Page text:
The humanitarian situation in Syria continues to deteriorate. More and more people are being made destitute as fighting continues. The World Food Programme (WFP) is struggling to meet the urgent food needs of more than five million displaced people in Syria and in neighbouring countries. Food operations are severely underfunded, meaning that WFP has been forced to reduce the level of assistance it provides to refugees across the region.
In October 2016, as a result of new donor support, WFP was able to increase the value of the electronic vouchers it uses to provide food assistance to extremely vulnerable Syrian refugees in Jordan and Lebanon to an average of US$21 per person per month – 80 percent of the full intended voucher value. This is a positive development as assistance was cut down to 50 percent on average during the previous months due to a severe lack of funding.
From the onset of the crisis, WFP has been on the frontlines doing whatever it takes to deliver food to millions of people who need it.
Every month, WFP uses over 3,000 trucks to deliver emergency food assistance to hundreds of distribution points in all 14 Syrian governorates, In besieged or hard-to reach areas, where regular deliveries are not possible and humanitarian needs are extremely high, WFP employs creative solutions, including cross-border operations from Turkey and Jordan, as well as airlifts and high-altitude airdrops. WFP also takes part in inter-agency cross-line convoys which bring humanitarian assistance to people living in besieged locations. Working with 47 local and international partners,WFP distributes food rations to between 4 and 5 million people.
WFP also provides electronic food vouchers (e-cards) to 1.5 million refugees in neighbouring countries. Thanks to the food e-card system, WFP has injected more than US$1 billion into the local economies of Jordan, Lebanon, Turkey, Iraq and Egypt, and helped create thousands of local jobs in the food retail sector.
What the World Food Programme is doing to respond to the Syria emergency
General food distribution
Every month, WFP distributes family food rations to more than 4 million displaced and conflict-affected people across Syria. Each ration – containing staple foods including rice, bulgur wheat, pasta, lentils, canned food, sugar, salt, cooking oil and wheat flour – is enough to feed a family of five. For displaced families on the move and with no access to cooking facilities, WFP provides ready-to-eat meals or hot meals through communal kitchens.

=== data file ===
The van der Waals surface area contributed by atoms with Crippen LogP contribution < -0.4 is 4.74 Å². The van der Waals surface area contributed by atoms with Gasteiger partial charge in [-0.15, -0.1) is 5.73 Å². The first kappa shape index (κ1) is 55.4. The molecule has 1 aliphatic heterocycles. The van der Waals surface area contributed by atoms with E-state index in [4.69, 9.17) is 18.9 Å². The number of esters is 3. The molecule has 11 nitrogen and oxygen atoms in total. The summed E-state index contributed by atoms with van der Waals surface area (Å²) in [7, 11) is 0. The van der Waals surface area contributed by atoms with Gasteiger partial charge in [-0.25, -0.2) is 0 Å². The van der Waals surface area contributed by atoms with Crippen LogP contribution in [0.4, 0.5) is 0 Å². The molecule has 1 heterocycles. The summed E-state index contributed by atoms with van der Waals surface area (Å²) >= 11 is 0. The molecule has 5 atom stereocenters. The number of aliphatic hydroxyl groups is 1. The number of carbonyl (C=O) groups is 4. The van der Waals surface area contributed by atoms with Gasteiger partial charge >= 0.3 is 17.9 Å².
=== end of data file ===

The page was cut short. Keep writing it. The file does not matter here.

Resilience and livelihoods
To strengthen local markets and services, WFP restores and promotes livelihoods through food production, asset rehabilitation and income generation activities. These include the rehabilitation of bakeries, restoring and enhancing beekeeping – a traditional livelihood activity in Syria – as well as promoting local production of specialized fortified foods and creating employment opporunities at packaging and warehouses facilities for WFP operations.
As part of UNICEF’s No Lost Generation initiative, WFP provides school snacks of high-energy date bars and UHT milk to up to 750,000 children in more than 500 schools across the country. WFP also provides vulnerable families with out-of-school children with vouchers to buy food from selected stores, encouraging them to enrol their children in remedial education programmes supported by UNICEF.
To prevent malnutrition, WFP provides 240,000 children under the age of 2 with specialized nutritious foods and assists 30,000 young children and pregnant and nursing women through Community-based Management of Acute Malnutrition (CMAM) centres across the country. Some 65,000 pregnant and nursing women receive vouchers to buy fresh products at selected shops, thus complementing and diversifying the food basket they receive from WFP.
Critical funding shortages
Millions of Syrian refugees need help and we have an obligation to ensure that their basic needs are met. Syrians in despair are now taking extreme measures to cope, including returning to Syria or leaving host countries for elsewhere. Those in the most difficult and vulnerable situations in neighbouring countries are unable to move because they cannot afford it.
In 2015, WFP faced critical funding shortages that forced it to reduce the level of assistance it provides to vulnerable Syrians inside and outside the country.